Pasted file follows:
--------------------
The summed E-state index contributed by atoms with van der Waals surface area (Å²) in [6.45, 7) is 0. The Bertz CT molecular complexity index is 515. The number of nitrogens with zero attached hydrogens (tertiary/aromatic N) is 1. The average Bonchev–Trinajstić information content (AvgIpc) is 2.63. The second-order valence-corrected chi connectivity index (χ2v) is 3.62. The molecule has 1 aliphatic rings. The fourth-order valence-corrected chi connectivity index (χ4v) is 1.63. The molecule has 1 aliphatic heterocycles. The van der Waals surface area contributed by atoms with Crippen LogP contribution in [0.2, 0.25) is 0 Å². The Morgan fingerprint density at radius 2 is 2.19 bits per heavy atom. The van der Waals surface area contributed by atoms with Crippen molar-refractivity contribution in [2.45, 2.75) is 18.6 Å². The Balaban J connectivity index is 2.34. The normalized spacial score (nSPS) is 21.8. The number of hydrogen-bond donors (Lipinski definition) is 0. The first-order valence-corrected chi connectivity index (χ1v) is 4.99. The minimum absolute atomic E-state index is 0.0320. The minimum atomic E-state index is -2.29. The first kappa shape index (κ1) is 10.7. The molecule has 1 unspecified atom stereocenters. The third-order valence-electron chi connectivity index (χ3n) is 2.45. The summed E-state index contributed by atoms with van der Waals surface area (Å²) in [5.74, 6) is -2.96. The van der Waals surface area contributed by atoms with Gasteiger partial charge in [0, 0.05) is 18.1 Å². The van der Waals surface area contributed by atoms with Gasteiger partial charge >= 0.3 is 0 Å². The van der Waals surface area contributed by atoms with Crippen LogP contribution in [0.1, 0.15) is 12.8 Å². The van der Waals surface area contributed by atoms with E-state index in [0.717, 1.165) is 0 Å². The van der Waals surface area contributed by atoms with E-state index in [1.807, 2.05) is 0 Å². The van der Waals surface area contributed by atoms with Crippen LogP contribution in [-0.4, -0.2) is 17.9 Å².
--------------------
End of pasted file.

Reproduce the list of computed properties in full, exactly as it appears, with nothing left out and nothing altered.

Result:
The summed E-state index contributed by atoms with van der Waals surface area (Å²) in [6.45, 7) is 0. The Bertz CT molecular complexity index is 515. The number of nitrogens with zero attached hydrogens (tertiary/aromatic N) is 1. The average Bonchev–Trinajstić information content (AvgIpc) is 2.63. The second-order valence-corrected chi connectivity index (χ2v) is 3.62. The molecule has 1 aliphatic rings. The fourth-order valence-corrected chi connectivity index (χ4v) is 1.63. The molecule has 1 aliphatic heterocycles. The van der Waals surface area contributed by atoms with Crippen LogP contribution in [0.2, 0.25) is 0 Å². The Morgan fingerprint density at radius 2 is 2.19 bits per heavy atom. The van der Waals surface area contributed by atoms with Crippen molar-refractivity contribution in [2.45, 2.75) is 18.6 Å². The Balaban J connectivity index is 2.34. The normalized spacial score (nSPS) is 21.8. The number of hydrogen-bond donors (Lipinski definition) is 0. The first-order valence-corrected chi connectivity index (χ1v) is 4.99. The minimum absolute atomic E-state index is 0.0320. The minimum atomic E-state index is -2.29. The first kappa shape index (κ1) is 10.7. The molecule has 1 unspecified atom stereocenters. The third-order valence-electron chi connectivity index (χ3n) is 2.45. The summed E-state index contributed by atoms with van der Waals surface area (Å²) in [5.74, 6) is -2.96. The van der Waals surface area contributed by atoms with Gasteiger partial charge in [0, 0.05) is 18.1 Å². The van der Waals surface area contributed by atoms with Gasteiger partial charge >= 0.3 is 0 Å². The van der Waals surface area contributed by atoms with Crippen LogP contribution in [0.1, 0.15) is 12.8 Å². The van der Waals surface area contributed by atoms with E-state index in [0.717, 1.165) is 0 Å². The van der Waals surface area contributed by atoms with E-state index in [1.807, 2.05) is 0 Å². The van der Waals surface area contributed by atoms with Crippen LogP contribution in [-0.4, -0.2) is 17.9 Å².